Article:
], field splitting (by fibers [19
] or lenslet arrays [20
]), Computed Tomography Imaging Spectrometry (CTIS) [21
], and Coded Aperture Snapshot Spectral Imaging (CASSI) [22
]. Among these, CTIS and CASSI are particularly interesting due to their higher throughput and compact size which are both critical features for fluorescence microscopy. CTIS has already been demonstrated in fluorescence microscopy [24
] and CASSI has just recently been used in real-time spectral imaging for remote sensing applications [25
] but has yet to be tested in microscopy. CTIS utilizes a computer-generated-hologram (CGH) to map multiple projections of the 3D data tube (x, y, λ) onto a 2D detector array. After being processed by linear algebra reconstruction methods, spectra from every spatial position within the CGH's two-dimensional FOV is collected. Although CTIS can provide spectral imaging of fast moving and/or low-light objects it suffers from many problems, including massive computational requirements and the missing cone effect. CASSI draws on the ideas of compressed sensing. The spatial modulation is brought in by a coded aperture, and is later transformed to spatial and spectral modulation in the undoing process. Then a multiscale reconstruction algorithm is employed to extract the spatial and spectral information from the mask-modulated intensity graph. However, this technique has limitations on spectrally resolving point sources. Beside these two, current aperture splitting and field splitting techniques also have defects. Aperture splitting is not light efficient, while field splitting by fibers or lenslet arrays is limited by size of their spatial sampling components.
In this paper, we present a novel snapshot HFM device - the Imaging Slicing Spectrometer (ISS). It can acquire the whole spectral information within its FOV via a single integration of an array detector. By directly imaging the remapped and dispersed image zones onto a CCD detector, the ISS system overcomes the CTIS and CASSI's problems of computational reconstruction and resolution loss. The ISS acquires data directly with minimal post processing to build a 3D datacube.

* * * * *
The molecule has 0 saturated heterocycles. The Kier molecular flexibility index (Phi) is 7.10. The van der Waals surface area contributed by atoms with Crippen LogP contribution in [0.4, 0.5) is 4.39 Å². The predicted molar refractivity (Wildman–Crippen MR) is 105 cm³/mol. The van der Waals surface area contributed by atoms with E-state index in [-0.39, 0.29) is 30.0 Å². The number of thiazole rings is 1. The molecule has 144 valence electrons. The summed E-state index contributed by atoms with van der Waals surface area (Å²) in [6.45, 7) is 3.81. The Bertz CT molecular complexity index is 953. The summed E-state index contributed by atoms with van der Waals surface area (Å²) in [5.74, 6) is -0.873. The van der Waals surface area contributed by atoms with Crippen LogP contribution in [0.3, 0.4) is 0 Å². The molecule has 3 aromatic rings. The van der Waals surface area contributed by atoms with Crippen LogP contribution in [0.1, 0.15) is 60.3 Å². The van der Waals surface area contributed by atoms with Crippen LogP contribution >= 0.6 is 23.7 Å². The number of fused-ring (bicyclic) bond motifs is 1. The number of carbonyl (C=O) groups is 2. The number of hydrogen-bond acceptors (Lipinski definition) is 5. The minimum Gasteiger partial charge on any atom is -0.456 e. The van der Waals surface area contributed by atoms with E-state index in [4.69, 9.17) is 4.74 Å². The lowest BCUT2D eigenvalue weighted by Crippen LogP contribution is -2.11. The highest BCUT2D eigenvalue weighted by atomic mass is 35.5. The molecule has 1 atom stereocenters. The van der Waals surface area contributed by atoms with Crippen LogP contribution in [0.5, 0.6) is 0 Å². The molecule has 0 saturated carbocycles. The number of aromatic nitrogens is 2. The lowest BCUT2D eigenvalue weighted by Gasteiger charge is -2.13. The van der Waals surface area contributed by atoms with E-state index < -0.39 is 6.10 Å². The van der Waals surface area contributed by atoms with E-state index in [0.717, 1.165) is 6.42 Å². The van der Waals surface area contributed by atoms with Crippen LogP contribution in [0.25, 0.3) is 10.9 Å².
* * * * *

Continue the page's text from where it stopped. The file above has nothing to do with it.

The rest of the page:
Although the ISS concept has already been established in astronomical optics for over a decade [26
], because of the characteristics of imaging objects (galaxies, stars, etc.), astronomical ISS systems have relatively low spatial sampling (typically less than 60 image slices) [30
]. No current astronomical ISS system can be simply modified and adapted for the demanding requirements of biological fluorescence microscopy. To the best of our knowledge, this is the first time that the image slicing concept has been implemented for high-resolution microscopy. Our ISS system can be easily coupled to any microscope system with an image output port. This prototype surpasses existing astronomical ISS systems in two aspects. First, the slicing component has been miniaturized. The width of the slicing component in the image slicer is quite small (160μm) compared to the FOV (25mm), enabling high spatial sampling of the object. Second, use of a single large-format CCD detector combined with grouped 2D slicing directions greatly simplifies the reimaging process. This is an important improvement since it allows the construction of a compact high-resolution system. The prototype realizes 100×100×25 sampling in the 3D datacube (x, y, λ), which corresponds to 0.45 microns and 5.6 nm resolution in spatial and spectral domains respectively. While the system presented here is a proof-of-concept device, if required, the instrument could be redesigned and built to a different specification to improve spatial and spectral resolution. The imaging results presented in Section 4 demonstrate the promising potential of the ISS system in HFM research.